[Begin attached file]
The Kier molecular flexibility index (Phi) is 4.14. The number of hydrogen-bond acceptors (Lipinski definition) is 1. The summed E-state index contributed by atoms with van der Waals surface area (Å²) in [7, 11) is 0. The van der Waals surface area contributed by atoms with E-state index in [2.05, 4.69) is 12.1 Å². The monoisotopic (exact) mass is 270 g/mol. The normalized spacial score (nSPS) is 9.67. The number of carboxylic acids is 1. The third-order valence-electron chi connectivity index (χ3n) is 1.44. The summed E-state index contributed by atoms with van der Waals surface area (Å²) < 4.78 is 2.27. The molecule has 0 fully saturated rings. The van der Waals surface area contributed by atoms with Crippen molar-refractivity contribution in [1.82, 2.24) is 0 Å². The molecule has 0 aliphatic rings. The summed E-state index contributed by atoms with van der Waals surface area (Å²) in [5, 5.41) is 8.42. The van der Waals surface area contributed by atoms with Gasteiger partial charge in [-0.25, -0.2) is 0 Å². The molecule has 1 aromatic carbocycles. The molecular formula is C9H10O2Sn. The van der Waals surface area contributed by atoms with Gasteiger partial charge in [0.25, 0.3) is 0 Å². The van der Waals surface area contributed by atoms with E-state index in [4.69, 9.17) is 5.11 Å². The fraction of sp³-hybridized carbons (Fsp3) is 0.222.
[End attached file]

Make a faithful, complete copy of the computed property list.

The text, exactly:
The Kier molecular flexibility index (Phi) is 4.14. The number of hydrogen-bond acceptors (Lipinski definition) is 1. The summed E-state index contributed by atoms with van der Waals surface area (Å²) in [7, 11) is 0. The van der Waals surface area contributed by atoms with E-state index in [2.05, 4.69) is 12.1 Å². The monoisotopic (exact) mass is 270 g/mol. The normalized spacial score (nSPS) is 9.67. The number of carboxylic acids is 1. The third-order valence-electron chi connectivity index (χ3n) is 1.44. The summed E-state index contributed by atoms with van der Waals surface area (Å²) < 4.78 is 2.27. The molecule has 0 fully saturated rings. The van der Waals surface area contributed by atoms with Crippen molar-refractivity contribution in [1.82, 2.24) is 0 Å². The molecule has 0 aliphatic rings. The summed E-state index contributed by atoms with van der Waals surface area (Å²) in [5, 5.41) is 8.42. The van der Waals surface area contributed by atoms with Gasteiger partial charge in [-0.25, -0.2) is 0 Å². The molecule has 1 aromatic carbocycles. The molecular formula is C9H10O2Sn. The van der Waals surface area contributed by atoms with Gasteiger partial charge in [0.25, 0.3) is 0 Å². The van der Waals surface area contributed by atoms with E-state index in [4.69, 9.17) is 5.11 Å². The fraction of sp³-hybridized carbons (Fsp3) is 0.222.